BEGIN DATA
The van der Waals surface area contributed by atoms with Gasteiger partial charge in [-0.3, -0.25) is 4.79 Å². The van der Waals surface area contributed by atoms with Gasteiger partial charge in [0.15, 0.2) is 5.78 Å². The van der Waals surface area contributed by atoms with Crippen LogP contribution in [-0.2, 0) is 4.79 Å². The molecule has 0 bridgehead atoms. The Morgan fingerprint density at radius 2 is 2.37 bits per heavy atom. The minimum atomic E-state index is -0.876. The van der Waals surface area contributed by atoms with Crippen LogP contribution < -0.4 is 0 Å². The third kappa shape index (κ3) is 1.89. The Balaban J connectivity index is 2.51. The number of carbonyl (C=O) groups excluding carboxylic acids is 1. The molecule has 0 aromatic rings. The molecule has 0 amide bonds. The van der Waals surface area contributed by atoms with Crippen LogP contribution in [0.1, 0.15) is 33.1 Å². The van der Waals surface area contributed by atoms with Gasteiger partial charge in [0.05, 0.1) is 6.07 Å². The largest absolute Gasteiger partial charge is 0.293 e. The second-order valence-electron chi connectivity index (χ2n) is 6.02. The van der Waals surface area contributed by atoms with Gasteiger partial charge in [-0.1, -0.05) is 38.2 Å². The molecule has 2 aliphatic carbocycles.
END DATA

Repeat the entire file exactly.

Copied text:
The van der Waals surface area contributed by atoms with Gasteiger partial charge in [-0.3, -0.25) is 4.79 Å². The van der Waals surface area contributed by atoms with Gasteiger partial charge in [0.15, 0.2) is 5.78 Å². The van der Waals surface area contributed by atoms with Crippen LogP contribution in [-0.2, 0) is 4.79 Å². The molecule has 0 bridgehead atoms. The Morgan fingerprint density at radius 2 is 2.37 bits per heavy atom. The minimum atomic E-state index is -0.876. The van der Waals surface area contributed by atoms with Crippen LogP contribution < -0.4 is 0 Å². The third kappa shape index (κ3) is 1.89. The Balaban J connectivity index is 2.51. The number of carbonyl (C=O) groups excluding carboxylic acids is 1. The molecule has 0 aromatic rings. The molecule has 0 amide bonds. The van der Waals surface area contributed by atoms with Crippen LogP contribution in [0.1, 0.15) is 33.1 Å². The van der Waals surface area contributed by atoms with Gasteiger partial charge in [0.05, 0.1) is 6.07 Å². The largest absolute Gasteiger partial charge is 0.293 e. The second-order valence-electron chi connectivity index (χ2n) is 6.02. The van der Waals surface area contributed by atoms with Gasteiger partial charge in [-0.1, -0.05) is 38.2 Å². The molecule has 2 aliphatic carbocycles.